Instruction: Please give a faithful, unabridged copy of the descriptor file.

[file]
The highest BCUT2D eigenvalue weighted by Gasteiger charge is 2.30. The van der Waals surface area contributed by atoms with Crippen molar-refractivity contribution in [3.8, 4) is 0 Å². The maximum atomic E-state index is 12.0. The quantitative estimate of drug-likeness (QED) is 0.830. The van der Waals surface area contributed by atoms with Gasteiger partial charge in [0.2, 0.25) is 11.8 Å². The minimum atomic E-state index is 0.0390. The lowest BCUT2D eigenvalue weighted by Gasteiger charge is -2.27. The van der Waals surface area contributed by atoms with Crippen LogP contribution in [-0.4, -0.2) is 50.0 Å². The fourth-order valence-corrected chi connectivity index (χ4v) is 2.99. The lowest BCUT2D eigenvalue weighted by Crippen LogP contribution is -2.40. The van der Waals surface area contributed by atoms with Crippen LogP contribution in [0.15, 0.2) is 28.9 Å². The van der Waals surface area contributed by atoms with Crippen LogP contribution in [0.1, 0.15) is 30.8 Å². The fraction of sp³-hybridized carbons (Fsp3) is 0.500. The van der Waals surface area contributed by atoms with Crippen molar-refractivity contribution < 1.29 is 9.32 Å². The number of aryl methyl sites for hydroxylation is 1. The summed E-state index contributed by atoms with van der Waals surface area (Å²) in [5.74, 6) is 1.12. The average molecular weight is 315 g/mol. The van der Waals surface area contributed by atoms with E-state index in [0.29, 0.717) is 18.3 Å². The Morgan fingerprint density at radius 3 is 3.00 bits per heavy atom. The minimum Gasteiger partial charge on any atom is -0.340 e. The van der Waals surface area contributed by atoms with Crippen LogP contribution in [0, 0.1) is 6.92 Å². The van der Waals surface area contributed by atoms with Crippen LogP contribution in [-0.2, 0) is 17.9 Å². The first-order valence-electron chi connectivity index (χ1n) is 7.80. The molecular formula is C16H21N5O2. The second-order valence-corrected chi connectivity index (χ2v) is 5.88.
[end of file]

The highest BCUT2D eigenvalue weighted by Gasteiger charge is 2.30. The van der Waals surface area contributed by atoms with Crippen molar-refractivity contribution in [3.8, 4) is 0 Å². The maximum atomic E-state index is 12.0. The quantitative estimate of drug-likeness (QED) is 0.830. The van der Waals surface area contributed by atoms with Gasteiger partial charge in [0.2, 0.25) is 11.8 Å². The minimum atomic E-state index is 0.0390. The lowest BCUT2D eigenvalue weighted by Gasteiger charge is -2.27. The van der Waals surface area contributed by atoms with Crippen LogP contribution in [-0.4, -0.2) is 50.0 Å². The fourth-order valence-corrected chi connectivity index (χ4v) is 2.99. The lowest BCUT2D eigenvalue weighted by Crippen LogP contribution is -2.40. The van der Waals surface area contributed by atoms with Crippen LogP contribution in [0.15, 0.2) is 28.9 Å². The van der Waals surface area contributed by atoms with Crippen LogP contribution in [0.1, 0.15) is 30.8 Å². The fraction of sp³-hybridized carbons (Fsp3) is 0.500. The van der Waals surface area contributed by atoms with Crippen molar-refractivity contribution < 1.29 is 9.32 Å². The number of aryl methyl sites for hydroxylation is 1. The summed E-state index contributed by atoms with van der Waals surface area (Å²) in [5.74, 6) is 1.12. The average molecular weight is 315 g/mol. The van der Waals surface area contributed by atoms with E-state index in [0.29, 0.717) is 18.3 Å². The Morgan fingerprint density at radius 3 is 3.00 bits per heavy atom. The minimum Gasteiger partial charge on any atom is -0.340 e. The van der Waals surface area contributed by atoms with Crippen LogP contribution in [0, 0.1) is 6.92 Å². The van der Waals surface area contributed by atoms with Crippen LogP contribution in [-0.2, 0) is 17.9 Å². The first-order valence-electron chi connectivity index (χ1n) is 7.80. The molecular formula is C16H21N5O2. The second-order valence-corrected chi connectivity index (χ2v) is 5.88.